Parenting is a roller coaster ride for anyone, but especially if you parent a child or teenager with executive function deficiencies. There are days with the thrill of victory and days with the agony of defeat, and many days with a bit of both. Every parent desperately wants to succeed, and to guide their children toward success too. Often, the result becomes trying too hard, which seems counter-intuitive.
In her work, The Disintegrating Student: Super Smart and Falling Apart, psychologist Jeannine Jannot, cites several categories of “parental influences,” where parents have good intentions, but which can backfire when applied too intensely in the life of the family. Here are some of them:
1. Too Much Praise
Kids understand when they receive lavish, unearned, overused, or inappropriate praise. This can have a negative impact on their performance as the value of the praise becomes watered-down because kids know it has diminished value. Kids understand when they have received a participation trophy, when they didn’t do anything all that special. Rather, encourage effort and determination in tackling difficult tasks, as this will foster self-confidence as challenges will be seen as fun and exciting rather than frustrating and threatening.
2.Protect, Shield, and Shelter
Parents who rush to their child’s defense every time something goes wrong in their life, don’t allow them learn to stand up for themselves and solve their own problems. Plus, it can create a sense of entitlement and dependency on other people to intercede for them. When a negative situation arises in your child’s life, whenever possible, sleep on it, talk to a trusted friend, or write your thoughts down in a journal, in order to get your emotions centered.
3. Alleviate Stress
Many parents cannot handle it emotionally when their children are stressed or uncomfortable, even in minor ways. A common response is for the adult to alleviate the stress for their teenager, because that is what a loving parent does, as the rationalization goes.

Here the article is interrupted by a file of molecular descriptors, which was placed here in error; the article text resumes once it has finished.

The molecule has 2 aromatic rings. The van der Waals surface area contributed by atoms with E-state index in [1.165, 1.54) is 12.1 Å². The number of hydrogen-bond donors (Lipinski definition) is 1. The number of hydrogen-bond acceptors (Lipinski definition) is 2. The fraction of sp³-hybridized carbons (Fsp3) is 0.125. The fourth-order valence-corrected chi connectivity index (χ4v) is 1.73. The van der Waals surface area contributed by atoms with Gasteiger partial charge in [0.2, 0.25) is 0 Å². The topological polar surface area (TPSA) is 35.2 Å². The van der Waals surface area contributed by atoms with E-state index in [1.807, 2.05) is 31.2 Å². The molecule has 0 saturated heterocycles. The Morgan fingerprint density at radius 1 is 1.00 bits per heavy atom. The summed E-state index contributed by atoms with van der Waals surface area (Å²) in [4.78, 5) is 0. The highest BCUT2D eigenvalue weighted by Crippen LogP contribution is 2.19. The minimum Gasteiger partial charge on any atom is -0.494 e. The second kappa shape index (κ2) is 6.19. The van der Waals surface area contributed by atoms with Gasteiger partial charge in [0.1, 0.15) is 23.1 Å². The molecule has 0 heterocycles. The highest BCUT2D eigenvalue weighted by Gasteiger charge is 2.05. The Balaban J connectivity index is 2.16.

But stress is a natural part of life and designed to aid in survival, when properly managed. From a biological perspective, the body’s stress response is quite complex. The brain and adrenal glands release the hormones cortisol, adrenaline, and epinephrine, which gives a burst of energy. The liver delivers sugar and fat into the bloodstream, then non-essential systems such as digestion and the immune system slow down, and smaller blood vessels constrict to limit blood flow in case of an injury. These are natural and healthy responses in the animal kingdom and with humankind as well.
Parents who are tempted to alleviate stress, even when the kids don’t need it or want it, can hinder their child’s physical and emotional development. They can even unintentionally sow seeds of doubt about their own abilities to handle hard situations.
Parents should provide children with the things they need, such as food, shelter, clothing, and education. And they ought to try and provide children with things they want up to a reasonable point. But children who are given everything do not appreciate the amount of hard work their parents exert to achieve success in life. When something is given and not earned, there will likely be skewed expectations and disappointments as they get older.
Parents have a duty to say “no” to their child once in a while. And in the context of the family, when the kids become prioritized over everything else in life, something loses out. It might be one’s job, marriage, or even one’s own mental and emotional health.
5. Responsibilities and Expectations
If kids and teenagers don’t have chores and responsibilities around the house, then assign them. It doesn’t need to be done with a parental lecture on the philosophy of hard work attached, but just an expectation moving forward. The good habits will form quickly.
Teenagers and young adults who have little to no household responsibility may have a difficult time transitioning to living outside their parents’ home. No one wants to be the roommate of someone who refuses to take out the trash.
In her summary conclusion with regard to parental influences and styles, Dr. Jannot writes, “Decades of research support the finding that the best outcomes for our children are associated with being raised by authoritative parents who offer unconditional love” (Disintegrating, p. 98). Love isn’t base on performance, especially comparing performance to others. Nor is love without boundaries and expectations. Finding the right balance in these areas listed above is different from child to child, and will require never-ending reflection and wisdom as we raise our kids and teenagers the best we know how.
From the perspective of how our executive function coaches work with teenagers, keep the focus upon improvement, rather than perfection; reaching one’s own potential, rather than comparison toward others. And one day, hopefully, our children have grown to become independent, confident adults, content with who they are and who they are not.